Arvind K

Central Drug Research Institute, Lakhnau, Uttar Pradesh, India

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Publications (4)1.61 Total impact

  • Medicinal Chemistry Research 01/2008; 17:123-126. · 1.61 Impact Factor
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    ABSTRACT: The DNA sequence of 106 BAC/PAC clones in the minimum tiling path (MTP) of the long arm of rice chromosome 11, between map positions 57.3 and 116.2 cM, has been assembled to phase 2 or PLN level. This region has been sequenced to 10× redundancy by the Indian Initiative for Rice Genome Sequencing (IIRGS) and is now publicly available in GenBank. The region, excluding overlaps, has been predicted to contain 2,932 genes using different software. A gene-by-gene BLASTN search of the NCBI wheat EST database of over 420,000 cDNA sequences revealed that 1,143 of the predicted rice genes (38.9%) have significant homology to wheat ESTs (bit score ≥ 100). Further BLASTN search of these 1,143 rice genes with the GrainGenes database of sequence contigs containing bin-mapped wheat ESTs allowed 113 of the genes to be placed in bins located on wheat chromosomes of different homoeologous groups. The largest number of genes, about one-third, mapped to the homoeologous group 4 chromosomes of wheat, suggesting a common evolutionary origin. The remaining genes were located on wheat chromosomes of different groups with significantly higher numbers for groups 3 and 5. Location of bin-mapped wheat contigs to chromosomes of all the seven homoeologous groups can be ascribed to movement of genes (transpositions) or chromosome segments (trans-locations) within rice or the hexaploid wheat genomes. Alternatively, it could be due to ancient duplications in the common ancestral genome of wheat and rice followed by selective elimination of genes in the wheat and rice genomes. While there exists definite conservation of gene sequences and the ancestral chromosomal identity between rice and wheat, there is no obvious conservation of the gene order at this level of resolution. colinearity between rice and wheat genomes suggests that there have been many insertions, deletions, duplications and translocations that make the synteny comparisons much more complicated than earlier thought. However, enhanced resolution of comparative sequence analysis may reveal smaller conserved regions of colinearity, which will facilitate selection of markers for saturation mapping and sequencing of the gene-rich regions of the wheat genome.
    Functional & Integrative Genomics. 01/2004; 4:102-117.
  • Sharma, Arvind K
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    ABSTRACT: Typescript. Thesis--University of Florida. Vita. Includes bibliographical references (leaves 145-158).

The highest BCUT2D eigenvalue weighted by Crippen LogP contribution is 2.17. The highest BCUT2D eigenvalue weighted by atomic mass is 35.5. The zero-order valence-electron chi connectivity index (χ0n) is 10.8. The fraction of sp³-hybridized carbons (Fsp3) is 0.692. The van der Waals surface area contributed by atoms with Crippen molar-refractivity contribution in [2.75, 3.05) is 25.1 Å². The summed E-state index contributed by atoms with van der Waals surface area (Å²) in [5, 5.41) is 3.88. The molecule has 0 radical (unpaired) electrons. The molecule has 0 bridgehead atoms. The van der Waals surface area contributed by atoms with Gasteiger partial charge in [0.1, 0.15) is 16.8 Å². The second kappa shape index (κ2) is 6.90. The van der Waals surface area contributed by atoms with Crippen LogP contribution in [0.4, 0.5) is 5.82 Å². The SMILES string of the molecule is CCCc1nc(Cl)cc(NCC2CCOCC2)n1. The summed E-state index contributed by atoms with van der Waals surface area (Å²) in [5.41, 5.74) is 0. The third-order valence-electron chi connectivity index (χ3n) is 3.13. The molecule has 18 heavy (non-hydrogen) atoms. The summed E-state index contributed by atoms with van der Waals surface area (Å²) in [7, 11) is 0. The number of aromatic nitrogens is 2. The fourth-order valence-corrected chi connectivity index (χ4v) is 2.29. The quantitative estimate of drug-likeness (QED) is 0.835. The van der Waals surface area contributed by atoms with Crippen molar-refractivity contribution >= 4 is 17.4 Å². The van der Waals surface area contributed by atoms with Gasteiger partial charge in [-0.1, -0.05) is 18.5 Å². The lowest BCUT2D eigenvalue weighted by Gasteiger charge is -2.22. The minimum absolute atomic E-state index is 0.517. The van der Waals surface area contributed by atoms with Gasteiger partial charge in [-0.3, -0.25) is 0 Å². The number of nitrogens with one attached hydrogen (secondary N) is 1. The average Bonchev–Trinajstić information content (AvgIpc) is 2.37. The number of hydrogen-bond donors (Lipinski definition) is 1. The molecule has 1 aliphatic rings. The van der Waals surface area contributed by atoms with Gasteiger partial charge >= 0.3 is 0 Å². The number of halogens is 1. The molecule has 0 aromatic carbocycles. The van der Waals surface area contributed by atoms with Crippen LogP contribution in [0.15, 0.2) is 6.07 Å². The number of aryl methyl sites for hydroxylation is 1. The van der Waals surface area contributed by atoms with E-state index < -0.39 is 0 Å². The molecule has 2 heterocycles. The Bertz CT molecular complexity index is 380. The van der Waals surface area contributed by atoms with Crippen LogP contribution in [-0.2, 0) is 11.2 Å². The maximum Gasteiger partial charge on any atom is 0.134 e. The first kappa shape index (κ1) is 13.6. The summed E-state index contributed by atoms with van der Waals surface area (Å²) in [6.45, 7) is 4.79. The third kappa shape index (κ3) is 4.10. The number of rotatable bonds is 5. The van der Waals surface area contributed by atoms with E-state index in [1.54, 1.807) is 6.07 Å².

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    ABSTRACT: Leucoderma, also known as vitiligo is a skin disorder that affects nearly 2% of the world population. Allopathic system of medicine in widespread practice today offers palliative measures. There are many explanations as to why this happens but none of these explanations has been proven to be the right one. This also explains why there is no confirmed cure for leucoderma. Even after extensive scientific research, the treatments of leucoderma are still very scarce and have not been proven to work for a majority of people. The best patients can do is hide these marks with colour creams but it is to be noted, this only hides these marks and doesn't stop more patches of white skin from appearing. There is no explanation as to the location of these patches of skin. Also, a question that may rise is why only patches appear and not the whole body is affected. For this too there is no proven explanation. By contrast, the Charaka Samhita, a two thousand-year-old Indian Ayurvedic text, provides a description of leucoderma (shvitra/Kilasa)with recommendations for treatment. In this paper, a detailed Ayurvedic analysis and approach to management will be presented. Introduction Leucoderma is a chronic disorder of the skin where the skin stops producing pigments that color the skin. As a result white patches appear randomly at different locations on the skin. These patches are white in color and as time passes may increase in number and size. Leucoderma is not a medical term. It is only a substitute name for vitiligo. Vitiligo is a more common name for this disease in the west where as in Asia leucoderma is used more. According to modern science vitiligo involves focal areas of melanocyte loss. There may be a positive family history of the disorder in those with generalised vitiligo and this type is associated with autoimmune diseases such as diabetes, thyroid and adrenal disorders, and pernicious anaemia. Trauma sunburn may precipitate the appearance of vitiligo.A number of hypotheses have been advanced to explain the pathogenesis, none of which is entirely satisfactory. One popular theory is that the monocytes are the target of a cell-mediated autoimmune attack 1 . Ayurveda, a Sanskrit term meaning 'science of life', is said to be the most ancient system of medicine in widespread practice today. In Ayurvedic classical literature, such as the CharakaSamhita , leucoderma also known as 'white leprosy' is called svitra or kilasa. In Ayurvedic medicine, the process by which a disease is understood and diagnosed is called nidanapancaka and is composed of five parts: nidana (causative factors or etiology), purvarupa(earliest signs/symptoms), rupa (clinical signs/symptoms), samprapti (pathogenesis of the condition), and upasaya (diagnostic tests). Traditionally, when a disease is being discussed, the five parts of the nidanapancaka will be presented. Indeed, the ancient Ayurvedic text, CharakaSamhita, presents skin disease (kustha) following this format.